How student ambassadors are making accessibility a focus on campus

Executive members of Disability Ambassadors attend a healthcare panel at the University of Miami.

As diversity, equity and inclusion become increasingly hot-button issues both on and off-campus, one organization is out to remind students that disabled students are also part of the conversation.

“A lot of the times when we’re talking about DEI, we’re forgetting about disability within that inclusion,” said Anais Moyal, a senior majoring in biochemistry and co-vice president of Disability Ambassadors.

Disability Ambassadors, a student organization founded at the University of Miami in 2022, has spent the past two years working to provide a safe space and increased accommodations for disabled students on campus.

“Our main goal and the reason that we created this organization is to bring the disabled population together,” Moyal said. “That was something that we never had on campus before. Everyone was their own island when it came to students with disabilities. We lacked that sense of community and communication between one another.”

A network of support is key for students with disabilities, according to Moyal.

“When you’re a person that has a disability, you really do lean on your support system,” Moyal said. “When you’re in college, you’re not only coming in as a disabled student, you’re coming in as a student that’s maybe leaving home, and that’s being exposed to all of these new things, and you’re not finding a community that can truly relate to you.”

According to sophomore Luna Plaza, outreach chair for Disability Ambassadors, UM still presents challenges that make it difficult for disabled students to navigate campus.

“Even with accommodations, things aren’t perfect around campus,” Plaza said. “Not every professor is very accommodating for disabled students, for example, so we just have that space for students to be able to also just vent about it. It can be very hard living with a disability here on campus, and just in general.”

According to senior biology major Izzie Childress, who sometimes uses a wheelchair, steep ramps, broken door-openers, and the narrow architecture of older buildings can all act as obstacles as she makes her way to class.

“You’re expected to be in class and all these things, but you’re already fighting chronic illness, or whatever your issue is, which means you don’t have a lot of energy,” Childress said. “People who don’t typically have a lot of energy – we have to spend all our energy trying to get ourselves to class, and then we can’t even function in class.”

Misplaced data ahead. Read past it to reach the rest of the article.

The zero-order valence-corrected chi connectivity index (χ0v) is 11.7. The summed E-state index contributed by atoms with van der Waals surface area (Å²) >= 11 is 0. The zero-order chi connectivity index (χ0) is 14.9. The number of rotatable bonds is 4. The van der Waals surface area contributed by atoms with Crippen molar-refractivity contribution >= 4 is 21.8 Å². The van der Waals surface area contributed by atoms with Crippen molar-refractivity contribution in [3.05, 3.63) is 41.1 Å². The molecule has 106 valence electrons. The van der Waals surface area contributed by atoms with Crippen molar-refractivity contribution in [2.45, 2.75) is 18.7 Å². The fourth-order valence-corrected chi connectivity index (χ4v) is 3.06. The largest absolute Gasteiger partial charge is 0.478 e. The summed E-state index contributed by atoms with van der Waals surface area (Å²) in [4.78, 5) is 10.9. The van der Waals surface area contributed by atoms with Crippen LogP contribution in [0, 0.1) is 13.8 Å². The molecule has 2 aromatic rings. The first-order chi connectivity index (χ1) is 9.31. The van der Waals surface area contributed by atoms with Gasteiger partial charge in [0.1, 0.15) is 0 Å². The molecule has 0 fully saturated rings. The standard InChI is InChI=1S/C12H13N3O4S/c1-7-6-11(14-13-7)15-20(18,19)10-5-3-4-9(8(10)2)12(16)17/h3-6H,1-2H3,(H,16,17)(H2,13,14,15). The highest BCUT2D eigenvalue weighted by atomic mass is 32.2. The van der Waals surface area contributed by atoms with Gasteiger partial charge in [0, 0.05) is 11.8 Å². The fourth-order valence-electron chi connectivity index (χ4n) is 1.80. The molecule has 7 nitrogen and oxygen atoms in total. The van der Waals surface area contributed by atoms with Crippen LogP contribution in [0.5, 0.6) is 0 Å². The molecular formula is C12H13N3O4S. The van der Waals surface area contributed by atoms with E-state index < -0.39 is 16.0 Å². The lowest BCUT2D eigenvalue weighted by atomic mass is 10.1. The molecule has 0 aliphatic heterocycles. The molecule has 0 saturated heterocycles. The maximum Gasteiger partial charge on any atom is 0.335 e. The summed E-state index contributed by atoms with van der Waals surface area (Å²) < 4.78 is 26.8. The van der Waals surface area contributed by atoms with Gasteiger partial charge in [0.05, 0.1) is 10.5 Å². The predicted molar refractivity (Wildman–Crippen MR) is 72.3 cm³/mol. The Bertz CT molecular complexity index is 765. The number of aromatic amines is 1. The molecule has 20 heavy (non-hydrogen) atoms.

According to Childress, UM does allow students to rent out wheelchairs, but rentals must be renewed in person every day. This doesn’t make sense for those who are already struggling with mobility, Childress said, and that she wishes more assistance was available to those with mobility issues.

“For example, the athletes get touted around in golf carts and they are so physically fit that they are competing,” Childress said. “And then me, I’m trying to push myself in a manual wheelchair. That doesn’t make any sense to me. There have been many, many times where I’ve had to take incompletes because I’ve had a flare up in my chronic illness and I simply cannot get to class.”

Still, Childress acknowledges that certain accommodations provided by the university have proved useful. The Office of Disability Services, she said, has always been helpful in renewing her accommodations, as well as addressing instances of ableism she has experienced on campus.

“I felt truly listened to, and they were understanding,” Childress said. “People who are coming here already have so many problems. The last problem we need is another obstacle or somebody to be unkind to us.”

Despite making strides toward greater accommodation, some students feel the University still falls short of true accessibility.

“I think the issue with UM is that accessibility is not at the forefront of any event,” Plaza said. “Things like ASL interpretation, live captioning. Or considering whether the space is wheelchair-accessible. A lot of those things aren’t considered right away, and I think UM needs to start prioritizing disabled people, in every way.”

In addition to providing an inclusive space for its members, Disability Ambassadors also holds events that bring awareness to disability representation and accessibility issues at UM, in an effort to further equity on campus.

Disability Ambassadors, according to Plaza, will continue to bridge existing gaps between those accommodations that exist, and those that are still needed.

“We continue to advocate for a more equitable space for students here with disabilities in hopes that disabled students can truly feel welcome on campus,” Plaza said.